Very funny comment about the “I call it my…” thing that you often hear from self-promoting financial advisors or “experts”. 🙂

@CC: Yes, that’s my partner and I. We’ve actually been advised by our CA that it can be a good strategy for small biz owners, at certain times, have larger amounts of money being pulled from the company be paid out directly to an RRSP. Although, this article and your posts certainly have us considering TFSAs as part of our future investments as well.


@CC: Yes, that’s my partner and I. Our CA has suggested in the past that it can be a good (tax effecient) strategy for small biz owners, at certain times, when larger amounts of money are being (or can be) pulled from the company be paid out directly to an RRSP. Although, this article and your posts certainly have us considering TFSAs as part of our future investments as well.


@Patrick: Agreed and laughing. I think Cdn Cap. made a similar comment. But hey good for those who do. Some of us still play the lottery. At least those winnings (if you do) are still not taxed…yet.

Not really sure what the actual definition is of RRSP, but I’m assuming it’s “Pre-Tax Sheltered Accounts” or PTSA while you have the TFSA which I assume meaning “Tax Free Saving Accounts”, which I would think of as “After-Tax Sheltered Accounts” or ATSA.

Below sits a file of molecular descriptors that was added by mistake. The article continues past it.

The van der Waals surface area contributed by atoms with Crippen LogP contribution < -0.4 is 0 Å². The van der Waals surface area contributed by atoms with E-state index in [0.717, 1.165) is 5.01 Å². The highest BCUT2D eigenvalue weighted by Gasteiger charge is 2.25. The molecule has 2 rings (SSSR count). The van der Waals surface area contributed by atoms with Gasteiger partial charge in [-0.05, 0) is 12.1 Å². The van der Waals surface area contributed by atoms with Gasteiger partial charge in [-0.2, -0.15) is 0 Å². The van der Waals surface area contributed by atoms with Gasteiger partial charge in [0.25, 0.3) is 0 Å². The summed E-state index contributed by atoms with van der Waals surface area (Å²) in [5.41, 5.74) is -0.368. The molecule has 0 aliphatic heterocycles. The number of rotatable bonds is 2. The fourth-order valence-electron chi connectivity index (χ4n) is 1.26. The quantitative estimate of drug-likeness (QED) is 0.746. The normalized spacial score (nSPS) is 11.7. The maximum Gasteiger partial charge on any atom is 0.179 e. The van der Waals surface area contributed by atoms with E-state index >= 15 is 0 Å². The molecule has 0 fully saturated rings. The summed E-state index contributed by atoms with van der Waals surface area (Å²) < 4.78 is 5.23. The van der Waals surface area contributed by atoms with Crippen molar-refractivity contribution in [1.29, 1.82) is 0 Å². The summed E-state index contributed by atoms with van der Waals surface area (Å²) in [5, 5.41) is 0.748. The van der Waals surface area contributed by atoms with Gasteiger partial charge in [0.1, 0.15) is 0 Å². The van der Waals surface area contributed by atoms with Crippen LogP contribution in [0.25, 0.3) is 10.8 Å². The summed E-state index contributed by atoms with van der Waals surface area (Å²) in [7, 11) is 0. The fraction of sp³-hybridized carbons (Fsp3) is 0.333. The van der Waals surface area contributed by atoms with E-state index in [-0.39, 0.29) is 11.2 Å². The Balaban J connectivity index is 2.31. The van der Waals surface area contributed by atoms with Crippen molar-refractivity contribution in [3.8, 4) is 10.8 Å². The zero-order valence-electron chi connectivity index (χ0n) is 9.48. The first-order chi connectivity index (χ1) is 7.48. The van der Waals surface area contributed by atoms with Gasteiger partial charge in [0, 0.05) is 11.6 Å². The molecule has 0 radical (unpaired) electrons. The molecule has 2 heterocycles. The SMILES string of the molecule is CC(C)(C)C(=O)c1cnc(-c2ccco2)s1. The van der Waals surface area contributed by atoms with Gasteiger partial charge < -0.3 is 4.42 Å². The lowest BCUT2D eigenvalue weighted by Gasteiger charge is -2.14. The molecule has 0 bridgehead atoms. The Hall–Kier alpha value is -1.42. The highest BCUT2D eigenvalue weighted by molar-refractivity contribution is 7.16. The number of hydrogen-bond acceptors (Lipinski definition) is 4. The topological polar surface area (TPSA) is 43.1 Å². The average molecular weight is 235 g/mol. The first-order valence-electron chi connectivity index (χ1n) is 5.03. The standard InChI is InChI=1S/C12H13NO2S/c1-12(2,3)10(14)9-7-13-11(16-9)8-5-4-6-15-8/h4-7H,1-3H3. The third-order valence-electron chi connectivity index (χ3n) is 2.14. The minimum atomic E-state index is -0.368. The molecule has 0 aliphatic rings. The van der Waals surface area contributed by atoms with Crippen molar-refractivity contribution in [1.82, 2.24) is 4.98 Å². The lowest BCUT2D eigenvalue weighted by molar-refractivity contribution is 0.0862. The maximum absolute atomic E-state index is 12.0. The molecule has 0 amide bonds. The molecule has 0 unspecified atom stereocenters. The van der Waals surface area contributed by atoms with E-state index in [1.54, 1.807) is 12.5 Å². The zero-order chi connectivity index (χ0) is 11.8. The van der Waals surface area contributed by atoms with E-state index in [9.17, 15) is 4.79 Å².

I personally am in that gray area. As for which way to go, I do have money going both ways. However, the only reason why I have money going into PTSA is so as to take full advantage of the employer’s matching policy, though this matching policy is watered down by the higher annual mutual fund fees (stated as either 0.50% or 0.75%, but when performances compared against their respective market benchmarks, works out to be more like 2% management fees). As such, I do put in enough to max out the matching policy, but not a red cent more. After that, I then put in any more money for retirement savings into ATSA. Reason for this, given how well I been doing on our savings goals and objectives among other reasons, I expect our marginal tax rates to be significantly higher in retirement years than where they are now. Due to other financial objectives and goals that needs to be met, I have not put in enough to max out the ATSA, but once those other objectives are met, I will then be maxing out the ATSA before I will go about maxing out the PTSA.